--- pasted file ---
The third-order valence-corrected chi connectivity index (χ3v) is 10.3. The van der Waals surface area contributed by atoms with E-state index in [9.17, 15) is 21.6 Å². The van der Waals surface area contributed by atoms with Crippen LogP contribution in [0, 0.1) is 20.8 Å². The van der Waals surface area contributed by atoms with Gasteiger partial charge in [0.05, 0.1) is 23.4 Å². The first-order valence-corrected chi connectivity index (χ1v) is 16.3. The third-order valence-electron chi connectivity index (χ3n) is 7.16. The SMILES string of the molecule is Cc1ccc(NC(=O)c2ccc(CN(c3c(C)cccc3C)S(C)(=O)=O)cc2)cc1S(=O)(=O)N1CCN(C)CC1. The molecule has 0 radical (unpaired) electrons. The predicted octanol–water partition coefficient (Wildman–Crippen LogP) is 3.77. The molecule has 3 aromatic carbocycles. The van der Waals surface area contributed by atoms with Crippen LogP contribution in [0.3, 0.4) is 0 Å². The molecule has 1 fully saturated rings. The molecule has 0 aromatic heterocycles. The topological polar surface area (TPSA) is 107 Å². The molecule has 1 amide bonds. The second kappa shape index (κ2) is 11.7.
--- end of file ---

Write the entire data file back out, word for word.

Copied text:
The third-order valence-corrected chi connectivity index (χ3v) is 10.3. The van der Waals surface area contributed by atoms with E-state index in [9.17, 15) is 21.6 Å². The van der Waals surface area contributed by atoms with Crippen LogP contribution in [0, 0.1) is 20.8 Å². The van der Waals surface area contributed by atoms with Gasteiger partial charge in [0.05, 0.1) is 23.4 Å². The first-order valence-corrected chi connectivity index (χ1v) is 16.3. The third-order valence-electron chi connectivity index (χ3n) is 7.16. The SMILES string of the molecule is Cc1ccc(NC(=O)c2ccc(CN(c3c(C)cccc3C)S(C)(=O)=O)cc2)cc1S(=O)(=O)N1CCN(C)CC1. The molecule has 0 radical (unpaired) electrons. The predicted octanol–water partition coefficient (Wildman–Crippen LogP) is 3.77. The molecule has 3 aromatic carbocycles. The van der Waals surface area contributed by atoms with Crippen LogP contribution in [0.3, 0.4) is 0 Å². The molecule has 1 fully saturated rings. The molecule has 0 aromatic heterocycles. The topological polar surface area (TPSA) is 107 Å². The molecule has 1 amide bonds. The second kappa shape index (κ2) is 11.7.